- The Washington Times - Friday, January 12, 2001

Figuring out where you should buy your next home is difficult in any city, but it is particularly challenging in the Washington area. It's a region made up of two states and one would-be state. It is divided by rivers, connected by bridges, crisscrossed with highways and spread out from Frederick, Md., to Fredericksburg, Va., and Ashburn, Va., to Annapolis.
How do any of greater Washington's 3 million residents ever find the right town to live in, let alone the right home to buy?
Most buyers have a few determining factors that help a lot. How much you can afford may be the most important question to ask yourself, but others include: place of employment, location of schools and houses of worship, preference for urban or rural setting, and proximity to mass transit.
Buyers who have lived in the Washington area for some time probably can synthesize these factors into a rough picture of where they want to live. Once they do that, they are ready to find a good buyer's agent and start home shopping.
But what if you are new to the area, as so many Washingtonians are? How do you begin making sense of such a huge area? The Internet is a great place to start.
The real-estate oriented Web sites that have sprung up during the past few years are a tremendous help to consumers who want to conduct neighborhood research. Much of the information is general, so you wouldn't want to base your entire buying decision on what is on line. But sites such as Realtor.com, Move.com and Iplace.com provide shoppers who are new to an area a overall sense of how things are laid out.
"Someone who is relocating to a new city often has no clue about where they are going to live," says Jyoti Nanda, public relations manager at Move.com. "Before they can do anything, they will want to know a little about how the different parts of the city compare."
Move.com provides some of the most comprehensive information of all the neighborhood sites, because it is operated by Cendant Corp., the same company that owns Century 21, ERA, Coldwell Banker and Welcome Wagon. By pooling information from these companies, the U.S. Census Bureau and other sources, Move.com is able to offer everything from average utility costs to the frequency of hail storms. School data, demographics, weather, taxes and home-price information are all offered for free.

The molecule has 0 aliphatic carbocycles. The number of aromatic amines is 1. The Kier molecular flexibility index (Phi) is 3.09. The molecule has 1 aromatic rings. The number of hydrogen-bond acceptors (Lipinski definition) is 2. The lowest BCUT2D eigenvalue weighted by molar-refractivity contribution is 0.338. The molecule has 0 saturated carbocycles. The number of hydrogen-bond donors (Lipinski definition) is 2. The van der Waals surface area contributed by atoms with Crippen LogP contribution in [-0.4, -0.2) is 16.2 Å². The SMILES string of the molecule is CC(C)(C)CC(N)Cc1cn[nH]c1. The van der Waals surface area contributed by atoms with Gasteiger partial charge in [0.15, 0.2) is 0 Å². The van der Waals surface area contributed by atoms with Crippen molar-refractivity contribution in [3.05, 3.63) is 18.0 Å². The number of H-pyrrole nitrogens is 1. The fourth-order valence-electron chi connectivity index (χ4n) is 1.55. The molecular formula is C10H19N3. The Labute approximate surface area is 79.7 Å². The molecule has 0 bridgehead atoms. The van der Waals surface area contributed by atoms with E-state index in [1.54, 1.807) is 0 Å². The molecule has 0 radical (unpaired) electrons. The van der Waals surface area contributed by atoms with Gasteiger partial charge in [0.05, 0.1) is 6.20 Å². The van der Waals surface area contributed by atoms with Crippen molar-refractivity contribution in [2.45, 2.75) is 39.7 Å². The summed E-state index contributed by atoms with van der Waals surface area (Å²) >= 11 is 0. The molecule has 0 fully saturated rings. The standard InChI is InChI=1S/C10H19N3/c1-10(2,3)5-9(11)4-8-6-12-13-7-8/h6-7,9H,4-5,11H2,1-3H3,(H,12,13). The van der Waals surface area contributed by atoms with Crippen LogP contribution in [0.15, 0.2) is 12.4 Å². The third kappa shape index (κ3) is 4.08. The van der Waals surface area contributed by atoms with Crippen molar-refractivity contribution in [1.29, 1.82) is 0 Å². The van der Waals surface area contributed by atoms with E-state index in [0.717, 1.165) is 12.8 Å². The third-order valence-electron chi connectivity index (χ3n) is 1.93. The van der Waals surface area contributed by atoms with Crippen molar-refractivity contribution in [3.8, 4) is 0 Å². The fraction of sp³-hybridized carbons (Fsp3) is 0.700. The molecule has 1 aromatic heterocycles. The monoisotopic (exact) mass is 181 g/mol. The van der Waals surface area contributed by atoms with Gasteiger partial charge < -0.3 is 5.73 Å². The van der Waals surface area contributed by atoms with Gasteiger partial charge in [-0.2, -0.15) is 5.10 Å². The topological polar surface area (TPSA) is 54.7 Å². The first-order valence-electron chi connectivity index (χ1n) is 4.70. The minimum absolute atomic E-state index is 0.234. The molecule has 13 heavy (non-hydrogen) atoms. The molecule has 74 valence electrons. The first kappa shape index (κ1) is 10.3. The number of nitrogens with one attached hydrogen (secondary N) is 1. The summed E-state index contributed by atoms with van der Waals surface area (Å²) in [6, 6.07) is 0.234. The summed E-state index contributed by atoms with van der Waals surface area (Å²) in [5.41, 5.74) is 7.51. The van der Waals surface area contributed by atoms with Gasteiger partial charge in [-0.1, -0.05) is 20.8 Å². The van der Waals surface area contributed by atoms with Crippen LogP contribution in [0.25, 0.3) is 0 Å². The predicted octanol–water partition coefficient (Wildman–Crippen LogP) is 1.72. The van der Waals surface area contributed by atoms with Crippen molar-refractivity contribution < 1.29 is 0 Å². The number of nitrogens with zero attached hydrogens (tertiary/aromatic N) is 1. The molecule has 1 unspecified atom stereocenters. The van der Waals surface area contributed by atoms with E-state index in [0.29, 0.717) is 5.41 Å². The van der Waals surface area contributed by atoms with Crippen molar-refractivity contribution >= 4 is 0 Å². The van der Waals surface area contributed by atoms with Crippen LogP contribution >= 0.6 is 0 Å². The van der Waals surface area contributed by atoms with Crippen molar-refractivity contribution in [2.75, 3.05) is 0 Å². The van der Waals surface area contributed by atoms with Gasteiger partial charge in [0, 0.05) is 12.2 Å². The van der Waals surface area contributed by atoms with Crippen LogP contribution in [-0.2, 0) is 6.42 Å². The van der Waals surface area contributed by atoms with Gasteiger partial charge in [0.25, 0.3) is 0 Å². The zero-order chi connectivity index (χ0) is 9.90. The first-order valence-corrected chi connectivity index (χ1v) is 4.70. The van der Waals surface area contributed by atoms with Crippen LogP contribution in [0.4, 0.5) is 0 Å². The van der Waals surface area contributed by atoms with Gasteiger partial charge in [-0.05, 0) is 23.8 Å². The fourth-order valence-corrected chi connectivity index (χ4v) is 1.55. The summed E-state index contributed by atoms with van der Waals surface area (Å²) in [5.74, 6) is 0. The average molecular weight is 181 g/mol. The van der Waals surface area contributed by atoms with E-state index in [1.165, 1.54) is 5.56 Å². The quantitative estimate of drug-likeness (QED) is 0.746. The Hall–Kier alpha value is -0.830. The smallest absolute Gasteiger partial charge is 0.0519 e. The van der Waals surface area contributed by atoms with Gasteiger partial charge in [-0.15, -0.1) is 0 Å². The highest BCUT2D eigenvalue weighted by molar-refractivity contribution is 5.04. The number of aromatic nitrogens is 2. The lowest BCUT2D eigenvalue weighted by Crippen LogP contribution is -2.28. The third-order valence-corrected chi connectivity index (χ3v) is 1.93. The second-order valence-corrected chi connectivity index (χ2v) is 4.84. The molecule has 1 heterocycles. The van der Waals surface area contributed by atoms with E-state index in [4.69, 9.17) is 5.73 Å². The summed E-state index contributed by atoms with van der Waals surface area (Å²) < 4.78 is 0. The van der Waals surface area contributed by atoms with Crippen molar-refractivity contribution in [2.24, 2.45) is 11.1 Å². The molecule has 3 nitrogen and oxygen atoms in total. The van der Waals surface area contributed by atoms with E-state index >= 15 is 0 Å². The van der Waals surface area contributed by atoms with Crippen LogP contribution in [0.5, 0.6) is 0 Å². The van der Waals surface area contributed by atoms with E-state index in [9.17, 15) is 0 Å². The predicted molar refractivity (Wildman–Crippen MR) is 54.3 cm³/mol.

Visitors also can view home listings in the area they are interested in, but only if the properties are listed by Century 21, ERA or Coldwell Banker. These companies make up 25 percent of home listings nationwide, somewhat less than a complete picture.
This is the kind of shortcoming you will find on almost every real estate Web site. To make money, each site has formed an alliance with realty firms, lenders, movers and other professionals. You may find the help you need, but be aware that most sites aren't showing you everything or everyone out there. (See the "More info" box for snapshots of several neighborhood-information Web sites.)
The data found on the Internet is a great way to begin your house hunt but it often is limited to ZIP codes. Although this gives you more detailed information than county or city data, ZIP codes usually encompass several if not dozens of individual neighborhoods that may vary widely.
For example: Even though the average price of a home in ZIP 22314 (Old Town Alexandria) is $325,500, great town homes are available in that area for $200,000. If you look just two miles away, you will find homes for $100,000.
This is where the need for a Realtor becomes so apparent. Even if you are quite sure you want to live in College Park, nothing beats a good buyer's agent who knows the lay of the land and who has your best interests in mind.
"You really need to look at everything available that makes sense for you," says Stephen Israel, president of the Buyer's Edge. "Almost everybody has some factor that is location-related that really helps us zero in. But often, the location they want doesn't match up with what they can afford or the homes that are available."